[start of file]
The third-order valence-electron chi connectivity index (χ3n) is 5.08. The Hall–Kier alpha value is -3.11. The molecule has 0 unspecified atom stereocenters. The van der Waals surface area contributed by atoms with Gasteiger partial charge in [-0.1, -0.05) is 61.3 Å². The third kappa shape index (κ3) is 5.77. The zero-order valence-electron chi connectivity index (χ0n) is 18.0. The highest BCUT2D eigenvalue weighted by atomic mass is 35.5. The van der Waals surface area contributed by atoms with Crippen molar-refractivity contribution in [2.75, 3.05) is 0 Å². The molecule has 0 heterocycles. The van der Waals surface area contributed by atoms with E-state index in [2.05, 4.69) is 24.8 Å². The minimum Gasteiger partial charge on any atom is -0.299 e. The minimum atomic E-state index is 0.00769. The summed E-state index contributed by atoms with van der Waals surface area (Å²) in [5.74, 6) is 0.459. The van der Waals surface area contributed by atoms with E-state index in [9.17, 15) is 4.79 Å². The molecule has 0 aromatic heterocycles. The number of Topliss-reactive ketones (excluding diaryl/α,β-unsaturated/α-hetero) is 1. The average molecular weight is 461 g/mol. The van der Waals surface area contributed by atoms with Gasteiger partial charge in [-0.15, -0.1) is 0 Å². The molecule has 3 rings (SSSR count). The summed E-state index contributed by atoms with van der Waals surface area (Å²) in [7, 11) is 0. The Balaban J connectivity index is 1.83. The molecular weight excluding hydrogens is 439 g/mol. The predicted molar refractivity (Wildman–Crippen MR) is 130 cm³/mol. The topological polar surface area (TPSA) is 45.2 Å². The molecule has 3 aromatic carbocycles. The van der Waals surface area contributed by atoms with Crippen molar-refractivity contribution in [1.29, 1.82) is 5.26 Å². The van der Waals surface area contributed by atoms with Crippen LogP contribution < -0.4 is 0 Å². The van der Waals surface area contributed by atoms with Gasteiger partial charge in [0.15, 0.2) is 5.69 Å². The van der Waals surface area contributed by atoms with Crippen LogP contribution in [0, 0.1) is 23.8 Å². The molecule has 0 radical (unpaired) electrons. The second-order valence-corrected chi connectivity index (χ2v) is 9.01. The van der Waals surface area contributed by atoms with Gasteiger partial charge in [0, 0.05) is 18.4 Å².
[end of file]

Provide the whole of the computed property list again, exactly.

The third-order valence-electron chi connectivity index (χ3n) is 5.08. The Hall–Kier alpha value is -3.11. The molecule has 0 unspecified atom stereocenters. The van der Waals surface area contributed by atoms with Gasteiger partial charge in [-0.1, -0.05) is 61.3 Å². The third kappa shape index (κ3) is 5.77. The zero-order valence-electron chi connectivity index (χ0n) is 18.0. The highest BCUT2D eigenvalue weighted by atomic mass is 35.5. The van der Waals surface area contributed by atoms with Crippen molar-refractivity contribution in [2.75, 3.05) is 0 Å². The molecule has 0 heterocycles. The van der Waals surface area contributed by atoms with E-state index in [2.05, 4.69) is 24.8 Å². The minimum Gasteiger partial charge on any atom is -0.299 e. The minimum atomic E-state index is 0.00769. The summed E-state index contributed by atoms with van der Waals surface area (Å²) in [5.74, 6) is 0.459. The van der Waals surface area contributed by atoms with E-state index in [9.17, 15) is 4.79 Å². The molecule has 0 aromatic heterocycles. The number of Topliss-reactive ketones (excluding diaryl/α,β-unsaturated/α-hetero) is 1. The average molecular weight is 461 g/mol. The van der Waals surface area contributed by atoms with Gasteiger partial charge in [-0.15, -0.1) is 0 Å². The molecule has 3 rings (SSSR count). The summed E-state index contributed by atoms with van der Waals surface area (Å²) in [7, 11) is 0. The Balaban J connectivity index is 1.83. The molecular weight excluding hydrogens is 439 g/mol. The predicted molar refractivity (Wildman–Crippen MR) is 130 cm³/mol. The topological polar surface area (TPSA) is 45.2 Å². The molecule has 3 aromatic carbocycles. The van der Waals surface area contributed by atoms with Crippen molar-refractivity contribution in [1.29, 1.82) is 5.26 Å². The van der Waals surface area contributed by atoms with Crippen LogP contribution < -0.4 is 0 Å². The van der Waals surface area contributed by atoms with Gasteiger partial charge in [0.15, 0.2) is 5.69 Å². The van der Waals surface area contributed by atoms with Crippen LogP contribution in [0, 0.1) is 23.8 Å². The molecule has 0 radical (unpaired) electrons. The second-order valence-corrected chi connectivity index (χ2v) is 9.01. The van der Waals surface area contributed by atoms with Gasteiger partial charge in [0, 0.05) is 18.4 Å².